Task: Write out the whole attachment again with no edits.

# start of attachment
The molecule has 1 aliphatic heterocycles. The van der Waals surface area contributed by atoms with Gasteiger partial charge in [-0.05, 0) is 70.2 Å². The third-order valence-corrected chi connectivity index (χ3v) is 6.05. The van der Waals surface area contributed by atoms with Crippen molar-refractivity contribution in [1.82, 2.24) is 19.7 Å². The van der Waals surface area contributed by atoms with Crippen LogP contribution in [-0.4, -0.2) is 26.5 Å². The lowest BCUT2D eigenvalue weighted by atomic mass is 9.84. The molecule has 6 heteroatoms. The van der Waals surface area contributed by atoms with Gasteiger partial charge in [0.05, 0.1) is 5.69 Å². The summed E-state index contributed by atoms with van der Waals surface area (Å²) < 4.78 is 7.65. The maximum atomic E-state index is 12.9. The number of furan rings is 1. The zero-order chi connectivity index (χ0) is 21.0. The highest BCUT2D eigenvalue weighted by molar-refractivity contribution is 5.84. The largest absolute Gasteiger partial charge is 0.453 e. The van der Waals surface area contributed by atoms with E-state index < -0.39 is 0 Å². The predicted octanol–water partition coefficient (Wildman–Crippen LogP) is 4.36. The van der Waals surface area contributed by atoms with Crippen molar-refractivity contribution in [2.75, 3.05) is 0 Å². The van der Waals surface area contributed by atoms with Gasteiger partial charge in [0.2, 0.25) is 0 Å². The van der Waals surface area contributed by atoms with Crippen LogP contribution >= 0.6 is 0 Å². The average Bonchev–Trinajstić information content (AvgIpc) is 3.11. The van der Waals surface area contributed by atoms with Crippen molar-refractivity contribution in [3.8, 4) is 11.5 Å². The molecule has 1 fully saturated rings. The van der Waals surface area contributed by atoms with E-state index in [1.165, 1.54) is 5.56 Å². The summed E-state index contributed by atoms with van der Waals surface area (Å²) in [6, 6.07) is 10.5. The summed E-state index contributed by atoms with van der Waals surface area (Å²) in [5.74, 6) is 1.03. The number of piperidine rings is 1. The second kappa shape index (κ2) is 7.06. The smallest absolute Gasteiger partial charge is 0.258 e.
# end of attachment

The molecule has 1 aliphatic heterocycles. The van der Waals surface area contributed by atoms with Gasteiger partial charge in [-0.05, 0) is 70.2 Å². The third-order valence-corrected chi connectivity index (χ3v) is 6.05. The van der Waals surface area contributed by atoms with Crippen molar-refractivity contribution in [1.82, 2.24) is 19.7 Å². The van der Waals surface area contributed by atoms with Crippen LogP contribution in [-0.4, -0.2) is 26.5 Å². The lowest BCUT2D eigenvalue weighted by atomic mass is 9.84. The molecule has 6 heteroatoms. The van der Waals surface area contributed by atoms with Gasteiger partial charge in [0.05, 0.1) is 5.69 Å². The summed E-state index contributed by atoms with van der Waals surface area (Å²) < 4.78 is 7.65. The maximum atomic E-state index is 12.9. The number of furan rings is 1. The zero-order chi connectivity index (χ0) is 21.0. The highest BCUT2D eigenvalue weighted by molar-refractivity contribution is 5.84. The largest absolute Gasteiger partial charge is 0.453 e. The van der Waals surface area contributed by atoms with E-state index < -0.39 is 0 Å². The predicted octanol–water partition coefficient (Wildman–Crippen LogP) is 4.36. The van der Waals surface area contributed by atoms with Crippen molar-refractivity contribution in [2.75, 3.05) is 0 Å². The van der Waals surface area contributed by atoms with Gasteiger partial charge in [0.2, 0.25) is 0 Å². The van der Waals surface area contributed by atoms with Crippen LogP contribution >= 0.6 is 0 Å². The average Bonchev–Trinajstić information content (AvgIpc) is 3.11. The van der Waals surface area contributed by atoms with Crippen molar-refractivity contribution in [3.8, 4) is 11.5 Å². The molecule has 1 fully saturated rings. The van der Waals surface area contributed by atoms with E-state index in [1.165, 1.54) is 5.56 Å². The summed E-state index contributed by atoms with van der Waals surface area (Å²) in [6, 6.07) is 10.5. The summed E-state index contributed by atoms with van der Waals surface area (Å²) in [5.74, 6) is 1.03. The number of piperidine rings is 1. The second kappa shape index (κ2) is 7.06. The smallest absolute Gasteiger partial charge is 0.258 e.